With so many once unattainable European amaros, liqueurs and aperitifs now available stateside, bartenders and enthusiasts have the ability to stock their arsenals with an incredible array of once old, now new flavors. Made from red wine, herbs, spices and quinine, the fruity Byrrh Grand Quinquina has been circulating for over 125 years in Southern France and has been available in the U.S. for several years. However, with very few recipes that call for Byrrh as a core ingredient, the low-proof spirit has yet to really pick up popularity on menus.

Strangely, Byrrh (pronounced more like “beer” than “myrrh”) was once the most popular aperitif in France and possibly Europe, and it was often consumed on its own or with a twist to open one’s meal, similar to Italian amaros and in this case, its closest relative, Dubonnet. The need to put these spirits into cocktail-form is largely an American invention, which may explain Byrrh’s relative absence from traditional recipes if the spirit never caught on here in the first place. Traveling back in time, this cognac and cherry combo, simply called a Byrrh Cocktail, expresses the wine-based Byrrh beautifully, and was originally served at the Ritz Bar in Paris where esteemed bartender Frank Meier documented it in his The Artistry of Mixing Drinks in 1936.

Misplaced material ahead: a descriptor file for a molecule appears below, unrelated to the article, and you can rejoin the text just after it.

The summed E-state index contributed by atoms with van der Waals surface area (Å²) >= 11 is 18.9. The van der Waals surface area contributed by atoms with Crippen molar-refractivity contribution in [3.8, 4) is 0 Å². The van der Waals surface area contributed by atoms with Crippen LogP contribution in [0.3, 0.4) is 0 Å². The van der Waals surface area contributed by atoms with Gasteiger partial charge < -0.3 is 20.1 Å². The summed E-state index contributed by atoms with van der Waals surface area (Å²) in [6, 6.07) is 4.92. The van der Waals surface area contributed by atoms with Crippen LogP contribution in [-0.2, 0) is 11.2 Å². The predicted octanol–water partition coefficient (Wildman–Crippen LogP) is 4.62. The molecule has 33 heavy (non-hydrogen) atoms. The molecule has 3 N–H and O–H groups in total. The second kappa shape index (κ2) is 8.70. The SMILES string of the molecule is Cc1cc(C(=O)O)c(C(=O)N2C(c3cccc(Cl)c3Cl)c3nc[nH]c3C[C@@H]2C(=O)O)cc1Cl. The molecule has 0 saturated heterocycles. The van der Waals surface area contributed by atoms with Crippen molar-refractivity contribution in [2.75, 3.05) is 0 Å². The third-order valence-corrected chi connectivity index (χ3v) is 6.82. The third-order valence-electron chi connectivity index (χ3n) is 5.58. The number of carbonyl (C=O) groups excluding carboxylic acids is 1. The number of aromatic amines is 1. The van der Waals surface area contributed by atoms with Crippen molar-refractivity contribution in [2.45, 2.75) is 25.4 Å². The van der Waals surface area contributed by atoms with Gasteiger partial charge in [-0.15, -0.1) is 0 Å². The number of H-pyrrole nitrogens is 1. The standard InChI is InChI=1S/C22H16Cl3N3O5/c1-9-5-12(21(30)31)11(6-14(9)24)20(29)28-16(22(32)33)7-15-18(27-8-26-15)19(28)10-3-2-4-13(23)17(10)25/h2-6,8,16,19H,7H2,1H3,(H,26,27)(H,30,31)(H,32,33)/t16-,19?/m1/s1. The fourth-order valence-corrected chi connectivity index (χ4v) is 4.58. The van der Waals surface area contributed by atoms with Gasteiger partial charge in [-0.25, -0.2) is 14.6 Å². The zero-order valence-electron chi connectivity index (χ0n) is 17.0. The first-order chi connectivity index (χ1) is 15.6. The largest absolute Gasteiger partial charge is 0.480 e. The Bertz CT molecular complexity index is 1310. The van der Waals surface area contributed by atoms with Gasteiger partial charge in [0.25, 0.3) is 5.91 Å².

Though it would be great to see a slew of new creations with this delightful aromatized wine, it’s good to first step back in time and get a feel for how the bartenders of the day would have handled this spirit. Byrrh was also found in drinks with Old Tom Gin, another once bygone spirit, or with Irish or Canadian whiskies. If you come across a bottle, I’d highly suggest experimenting with Byrrh as an alternative to vermouth, but note you may need to adjust the proportions to balance this bit of tonic-bitter goodness to your drink. Enjoy.